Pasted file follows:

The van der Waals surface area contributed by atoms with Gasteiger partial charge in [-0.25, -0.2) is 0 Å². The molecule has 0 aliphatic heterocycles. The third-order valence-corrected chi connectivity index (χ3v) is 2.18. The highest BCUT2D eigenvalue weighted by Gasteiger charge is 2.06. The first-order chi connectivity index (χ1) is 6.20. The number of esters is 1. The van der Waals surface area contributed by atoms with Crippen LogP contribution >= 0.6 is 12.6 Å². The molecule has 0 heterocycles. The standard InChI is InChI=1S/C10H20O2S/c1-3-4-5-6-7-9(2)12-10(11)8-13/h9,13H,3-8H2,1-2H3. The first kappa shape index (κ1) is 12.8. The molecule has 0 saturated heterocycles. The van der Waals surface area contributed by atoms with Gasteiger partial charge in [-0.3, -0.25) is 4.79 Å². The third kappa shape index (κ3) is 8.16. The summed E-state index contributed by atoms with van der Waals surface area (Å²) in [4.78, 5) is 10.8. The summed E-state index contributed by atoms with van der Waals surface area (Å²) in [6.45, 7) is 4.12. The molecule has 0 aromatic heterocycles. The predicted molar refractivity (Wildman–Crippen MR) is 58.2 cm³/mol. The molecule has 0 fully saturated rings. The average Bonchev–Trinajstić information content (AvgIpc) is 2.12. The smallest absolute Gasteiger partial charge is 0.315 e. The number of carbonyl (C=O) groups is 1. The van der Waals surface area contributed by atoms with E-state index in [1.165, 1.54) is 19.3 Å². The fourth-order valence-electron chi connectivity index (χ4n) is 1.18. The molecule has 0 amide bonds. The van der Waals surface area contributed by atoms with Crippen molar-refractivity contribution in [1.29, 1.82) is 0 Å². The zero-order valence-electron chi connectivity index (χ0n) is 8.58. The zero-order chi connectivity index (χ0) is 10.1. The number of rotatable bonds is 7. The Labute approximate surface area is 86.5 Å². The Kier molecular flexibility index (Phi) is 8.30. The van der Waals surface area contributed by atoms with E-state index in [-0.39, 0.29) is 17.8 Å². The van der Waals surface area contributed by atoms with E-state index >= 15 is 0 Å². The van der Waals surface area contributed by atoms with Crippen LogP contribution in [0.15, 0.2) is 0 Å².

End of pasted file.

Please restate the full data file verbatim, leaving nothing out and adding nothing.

The van der Waals surface area contributed by atoms with Gasteiger partial charge in [-0.25, -0.2) is 0 Å². The molecule has 0 aliphatic heterocycles. The third-order valence-corrected chi connectivity index (χ3v) is 2.18. The highest BCUT2D eigenvalue weighted by Gasteiger charge is 2.06. The first-order chi connectivity index (χ1) is 6.20. The number of esters is 1. The van der Waals surface area contributed by atoms with Crippen LogP contribution >= 0.6 is 12.6 Å². The molecule has 0 heterocycles. The standard InChI is InChI=1S/C10H20O2S/c1-3-4-5-6-7-9(2)12-10(11)8-13/h9,13H,3-8H2,1-2H3. The first kappa shape index (κ1) is 12.8. The molecule has 0 saturated heterocycles. The van der Waals surface area contributed by atoms with Gasteiger partial charge in [-0.3, -0.25) is 4.79 Å². The third kappa shape index (κ3) is 8.16. The summed E-state index contributed by atoms with van der Waals surface area (Å²) in [4.78, 5) is 10.8. The summed E-state index contributed by atoms with van der Waals surface area (Å²) in [6.45, 7) is 4.12. The molecule has 0 aromatic heterocycles. The predicted molar refractivity (Wildman–Crippen MR) is 58.2 cm³/mol. The molecule has 0 fully saturated rings. The average Bonchev–Trinajstić information content (AvgIpc) is 2.12. The smallest absolute Gasteiger partial charge is 0.315 e. The number of carbonyl (C=O) groups is 1. The van der Waals surface area contributed by atoms with E-state index in [1.165, 1.54) is 19.3 Å². The fourth-order valence-electron chi connectivity index (χ4n) is 1.18. The molecule has 0 amide bonds. The van der Waals surface area contributed by atoms with Crippen molar-refractivity contribution in [1.29, 1.82) is 0 Å². The zero-order valence-electron chi connectivity index (χ0n) is 8.58. The zero-order chi connectivity index (χ0) is 10.1. The number of rotatable bonds is 7. The Labute approximate surface area is 86.5 Å². The Kier molecular flexibility index (Phi) is 8.30. The van der Waals surface area contributed by atoms with E-state index in [-0.39, 0.29) is 17.8 Å². The van der Waals surface area contributed by atoms with E-state index >= 15 is 0 Å². The van der Waals surface area contributed by atoms with Crippen LogP contribution in [0.15, 0.2) is 0 Å².